I find it absurd that it is only when I present something that many disagree with that I’m admonished to leave politics out of the content I present here; as if anyone but me has any say in what I present on my site. I have no say in what other individuals present on their own sites, and rightly so. There seems to be no shortage of designers waxing poetical about Barack Obama or showing off and linking to other such examples (design-related or not) on their personal websites. And there’s nothing wrong with this; only with the instance of me offering up a dissenting example of design and ideas. Hypocrisy.

I also notice that some have thoughtlessly and illogically criticized me for presenting a political design dissent on my personal site when in the past I criticized Design Observer (a design/culture publication) and author William Drenttel for offering up a political infomercial, entitled “Al Gore for President,” as content in that publication (not a personal website). Anyone who thinks even for a moment knows that the contexts are vastly different. Equating these two instances requires a monumental non sequitur.

So as long as I’m preparing content for andyrutledge.com, folks must expect that the topics and contents will be about whatever I want them to be about. If you find value in something I present, I’m greatly pleased. If you disagree with something I present, I hope you’ll let me know why and I hope that you deign to think more deeply about that issue. But if you presume to tell me or anyone else what we must not write about on a personal website, you have forgotten yourself and are behaving foolishly.

Lessons for minorities

I realize that the majority of designers are left of center in their social and political ideals. I have no problem with this and don’t begrudge anyone his or her view. But for a group who has long (and, I submit, erroneously) been associated with the championing of minorities, it is odd that Leftists, Liberals, Marxists, Socialists, etc… in the design community cannot tolerate a minority view, even when presented in a design context, in a form long honored in the design community.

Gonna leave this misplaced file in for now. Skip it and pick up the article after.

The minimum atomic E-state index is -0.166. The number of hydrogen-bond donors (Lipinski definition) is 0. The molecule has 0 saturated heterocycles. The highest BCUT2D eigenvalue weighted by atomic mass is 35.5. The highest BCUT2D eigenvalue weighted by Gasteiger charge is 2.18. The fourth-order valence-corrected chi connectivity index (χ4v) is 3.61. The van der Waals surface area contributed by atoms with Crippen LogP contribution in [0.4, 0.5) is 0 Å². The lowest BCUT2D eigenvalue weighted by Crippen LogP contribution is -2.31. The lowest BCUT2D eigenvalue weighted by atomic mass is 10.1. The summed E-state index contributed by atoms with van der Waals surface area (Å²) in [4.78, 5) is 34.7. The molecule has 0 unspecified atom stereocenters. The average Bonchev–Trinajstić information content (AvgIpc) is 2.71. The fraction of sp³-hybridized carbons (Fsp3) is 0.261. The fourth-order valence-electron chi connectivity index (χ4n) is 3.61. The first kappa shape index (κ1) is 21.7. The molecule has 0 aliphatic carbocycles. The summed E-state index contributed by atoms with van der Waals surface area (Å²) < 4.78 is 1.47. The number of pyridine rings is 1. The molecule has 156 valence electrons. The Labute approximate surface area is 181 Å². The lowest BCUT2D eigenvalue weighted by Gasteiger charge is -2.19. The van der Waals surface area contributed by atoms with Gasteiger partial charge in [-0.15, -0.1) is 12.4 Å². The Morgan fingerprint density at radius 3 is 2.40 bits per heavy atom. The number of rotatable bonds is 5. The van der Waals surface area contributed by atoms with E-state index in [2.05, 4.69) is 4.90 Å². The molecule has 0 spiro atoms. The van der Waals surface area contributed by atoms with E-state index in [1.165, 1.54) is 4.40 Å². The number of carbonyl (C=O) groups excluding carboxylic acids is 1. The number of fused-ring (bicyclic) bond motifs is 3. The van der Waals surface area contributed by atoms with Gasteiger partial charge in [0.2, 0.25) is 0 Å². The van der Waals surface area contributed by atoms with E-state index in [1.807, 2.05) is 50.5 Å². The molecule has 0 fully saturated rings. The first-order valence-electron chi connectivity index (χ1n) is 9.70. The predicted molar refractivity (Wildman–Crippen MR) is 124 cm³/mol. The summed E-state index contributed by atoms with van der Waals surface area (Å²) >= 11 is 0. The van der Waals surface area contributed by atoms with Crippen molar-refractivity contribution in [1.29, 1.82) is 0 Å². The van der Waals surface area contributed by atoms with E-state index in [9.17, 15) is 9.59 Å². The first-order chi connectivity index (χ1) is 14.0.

I received more than 100 correspondences regarding my Redux effort, and of the ones criticizing me only one challenged me on the issues raised in my political dissent. One. This is not a good batting average.

In my country, we have the freedoms of speech and free expression. We designers are known for our vast and creative utilization of these freedoms, especially in how we use the Web to communicate with one another—and we are stronger for it. Our articles and our dissent are part of a conversation. We should encourage this conversation, not work to censor it. But we should focus on the issues presented in the content of our conversation rather than resort to mindless and childish criticism of those involved when we disagree.

I received more than 100 correspondences regarding my Redux effort, and of the ones criticizing me only one challenged me on the issues raised in my political dissent. One. This is not a good batting average. What’s more, a couple of those whom I have regarded as friends wrote to disavow me, either in direct messages or in broadcast tweets or blog posts. This was disappointing, but likely for the best. Fair-weather friends are not friends at all.

Our conversations allow us to get to know one another and I can say with certainty that over the past month I have learned a great deal about many of my peers. As with any of my friends, I judge other designers according to the content of their character. Many designers revealed much about themselves in this episode and I’m sorry to say that very little character was revealed.